Small Batch

Homemade Goat Cheese

By • December 14, 2012 • 18 Comments

Every week, a DIY expert spares us a trip to the grocery store and shows us how to make small batches of great foods at home.

In today's Small Batch, Tasia Malakasis of Belle Chevre shares her recipe for homemade goat cheese.

Cheese. It's one of those ingredients we imagine as 'nuclear': as a base ingredient that comes from who-knows-where for use in other recipes. However, much like pasta, cheese is a food that you can make at home, one that you should make at home. Fresh chevre is one of the easiest cheeses to craft in your kitchen. It's mostly a matter of heating goat's milk, allowing the curds and whey to separate, and draining for a few hours. The best batches are always those you hang and forget about for half the day; with time, the cheese gets denser, more flavorful, and more like the award-winning chevre we make at our creamery.

It may seem contradictory for a cheesemaker to encourage her friends to make their own cheese. But as you'll find, it is both fun and satisfying. And incredibly simple. You can make it in the time it takes you to brew a pot of coffee.  I promise that after you try your hand at it, you'll wonder what you were waiting for. Not only is goat cheese the healthiest (we like to say sexiest, skinniest, and smartest) cheese, lower in fat and calories and higher in vitamins than cow's milk cheeses, it's also the most versatile. In my new cookbook, Tasia's Table, I have recipes for everything from goat cheese salad dressing to chevre cheesecake -- it's like the little black dress of cheeses.

My recipe includes citric acid, which is what we include with Belle Chevre's new DIY Make Your Own Goat Cheese Boxes. However, if you are without this ingredient at home, you can also use the juice of one lemon. So what are you waiting for? Get to cheese-making, and have fun!

Homemade Goat Cheese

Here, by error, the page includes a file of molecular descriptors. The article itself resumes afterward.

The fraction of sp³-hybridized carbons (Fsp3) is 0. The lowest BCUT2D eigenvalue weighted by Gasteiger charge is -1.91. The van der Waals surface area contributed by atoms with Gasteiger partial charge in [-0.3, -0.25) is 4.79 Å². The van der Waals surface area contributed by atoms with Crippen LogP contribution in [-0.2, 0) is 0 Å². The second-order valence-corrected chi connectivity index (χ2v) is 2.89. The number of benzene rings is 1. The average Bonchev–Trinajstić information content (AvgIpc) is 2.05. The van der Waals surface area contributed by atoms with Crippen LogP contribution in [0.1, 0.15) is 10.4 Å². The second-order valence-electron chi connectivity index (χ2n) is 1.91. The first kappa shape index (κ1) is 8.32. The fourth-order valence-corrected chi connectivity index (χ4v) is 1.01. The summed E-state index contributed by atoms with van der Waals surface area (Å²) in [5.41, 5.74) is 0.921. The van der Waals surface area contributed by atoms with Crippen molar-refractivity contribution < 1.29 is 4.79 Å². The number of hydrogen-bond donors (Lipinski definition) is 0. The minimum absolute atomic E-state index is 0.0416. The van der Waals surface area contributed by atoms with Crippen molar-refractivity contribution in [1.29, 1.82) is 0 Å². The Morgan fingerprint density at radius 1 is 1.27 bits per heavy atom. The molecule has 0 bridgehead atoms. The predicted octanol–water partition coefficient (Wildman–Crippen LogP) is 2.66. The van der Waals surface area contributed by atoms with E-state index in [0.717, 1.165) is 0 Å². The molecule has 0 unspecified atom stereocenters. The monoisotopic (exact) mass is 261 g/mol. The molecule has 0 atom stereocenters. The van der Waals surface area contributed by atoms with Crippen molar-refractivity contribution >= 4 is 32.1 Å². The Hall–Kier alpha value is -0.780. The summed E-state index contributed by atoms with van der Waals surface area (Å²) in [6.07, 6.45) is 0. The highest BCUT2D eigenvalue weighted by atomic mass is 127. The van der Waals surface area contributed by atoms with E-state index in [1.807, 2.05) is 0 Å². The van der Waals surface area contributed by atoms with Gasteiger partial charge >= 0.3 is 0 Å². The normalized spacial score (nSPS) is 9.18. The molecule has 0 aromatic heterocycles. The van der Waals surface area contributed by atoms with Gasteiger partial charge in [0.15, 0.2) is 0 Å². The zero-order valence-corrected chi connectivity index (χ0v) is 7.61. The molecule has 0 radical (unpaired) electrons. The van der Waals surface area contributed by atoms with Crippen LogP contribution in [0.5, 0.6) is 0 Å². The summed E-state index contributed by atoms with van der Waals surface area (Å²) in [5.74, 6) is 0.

Makes one log

1 gallon goat milk
2 rounded teaspoons of citric acid
2 teaspoons salt (or to taste)
Cheesecloth or cotton kitchen towel

Mix the citric acid with 1/2 cup of water. In a heavy-bottomed, non-reactive pot, combine the goat milk and citric acid to 185 degrees over medium heat, stirring continuously. Once it reaches this temperature, turn off the heat and allow to sit for 15 minutes. 

Lay out your cheese towel in a bowl. Pour in the milk mixture. The curds simply resemble curdled milk at this point. Tie the ends of the towel together so it becomes a bag. Hang it on a wooden spoon and let the bag hang free. The whey should strain for at least two hours,  but for best results you can leave closer to 6 hours. This makes forming a log easier and results in a denser cheese. Before taking the cheese out of the cloth, squeeze the cloth to extract more liquid from the cheese. 

Transfer the cheese from the cloth to a bowl and season it with cheese salt to taste. You can garnish with fresh herbs, peppercorns, or form a traditional log.  To shape into a log, simply place on a clean smooth surface and begin to roll out gently, like a Play-Doh snake.

 

Tags: how-to & diy

Comments (18)

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over 1 year ago Tasia Malakasis

T.E. thanks for your comments! If you'd like your cheese less creamy, just let it hang for a longer period of time. Sometimes I leave mine hanging at home for the whole day!

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over 1 year ago T. E. Robinson

I just made this recipe and halved it. My cheese came out very creamy. I just rolled it and put it in the refrigerator. What I did taste was mildly tangy and will take herbs and spices well. My milk was Ultra Pasturized. I read the posts after I made my cheese so I wonder if it would have a different consistency had the milk simply been pasturized. I'll check it out tomorrow.

Also, Whole Foods sells the citric acid in the vitamin section. I went to Whole Foods and Sprouts and was not able to find a gallon of goats milk only quarts and 1/2 gallons. I used 1 quart of whole milk and 1 quart of low fat.